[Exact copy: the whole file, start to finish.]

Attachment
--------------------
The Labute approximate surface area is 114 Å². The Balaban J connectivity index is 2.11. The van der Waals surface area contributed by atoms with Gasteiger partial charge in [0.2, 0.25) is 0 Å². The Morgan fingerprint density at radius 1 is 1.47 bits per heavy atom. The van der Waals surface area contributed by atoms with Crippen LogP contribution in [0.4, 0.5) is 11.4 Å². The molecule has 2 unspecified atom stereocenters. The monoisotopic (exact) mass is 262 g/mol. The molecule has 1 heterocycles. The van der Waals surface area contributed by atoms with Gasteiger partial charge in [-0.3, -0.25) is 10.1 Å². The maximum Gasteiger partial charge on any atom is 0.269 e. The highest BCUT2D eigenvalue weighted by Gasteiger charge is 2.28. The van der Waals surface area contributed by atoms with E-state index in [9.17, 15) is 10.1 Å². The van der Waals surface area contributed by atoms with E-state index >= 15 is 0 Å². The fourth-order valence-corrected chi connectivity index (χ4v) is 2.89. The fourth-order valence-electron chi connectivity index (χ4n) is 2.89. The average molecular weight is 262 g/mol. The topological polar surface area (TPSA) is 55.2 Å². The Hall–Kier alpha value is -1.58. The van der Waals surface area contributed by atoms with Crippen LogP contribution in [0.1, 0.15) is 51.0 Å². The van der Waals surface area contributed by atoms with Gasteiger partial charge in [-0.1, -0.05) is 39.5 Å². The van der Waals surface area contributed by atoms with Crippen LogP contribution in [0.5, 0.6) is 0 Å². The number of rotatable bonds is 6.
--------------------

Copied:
The Labute approximate surface area is 114 Å². The Balaban J connectivity index is 2.11. The van der Waals surface area contributed by atoms with Gasteiger partial charge in [0.2, 0.25) is 0 Å². The Morgan fingerprint density at radius 1 is 1.47 bits per heavy atom. The van der Waals surface area contributed by atoms with Crippen LogP contribution in [0.4, 0.5) is 11.4 Å². The molecule has 2 unspecified atom stereocenters. The monoisotopic (exact) mass is 262 g/mol. The molecule has 1 heterocycles. The van der Waals surface area contributed by atoms with Gasteiger partial charge in [-0.3, -0.25) is 10.1 Å². The maximum Gasteiger partial charge on any atom is 0.269 e. The highest BCUT2D eigenvalue weighted by Gasteiger charge is 2.28. The van der Waals surface area contributed by atoms with E-state index in [9.17, 15) is 10.1 Å². The van der Waals surface area contributed by atoms with E-state index >= 15 is 0 Å². The fourth-order valence-corrected chi connectivity index (χ4v) is 2.89. The fourth-order valence-electron chi connectivity index (χ4n) is 2.89. The average molecular weight is 262 g/mol. The topological polar surface area (TPSA) is 55.2 Å². The Hall–Kier alpha value is -1.58. The van der Waals surface area contributed by atoms with Crippen LogP contribution in [0.1, 0.15) is 51.0 Å². The van der Waals surface area contributed by atoms with Gasteiger partial charge in [-0.1, -0.05) is 39.5 Å². The van der Waals surface area contributed by atoms with Crippen LogP contribution in [0.5, 0.6) is 0 Å². The number of rotatable bonds is 6.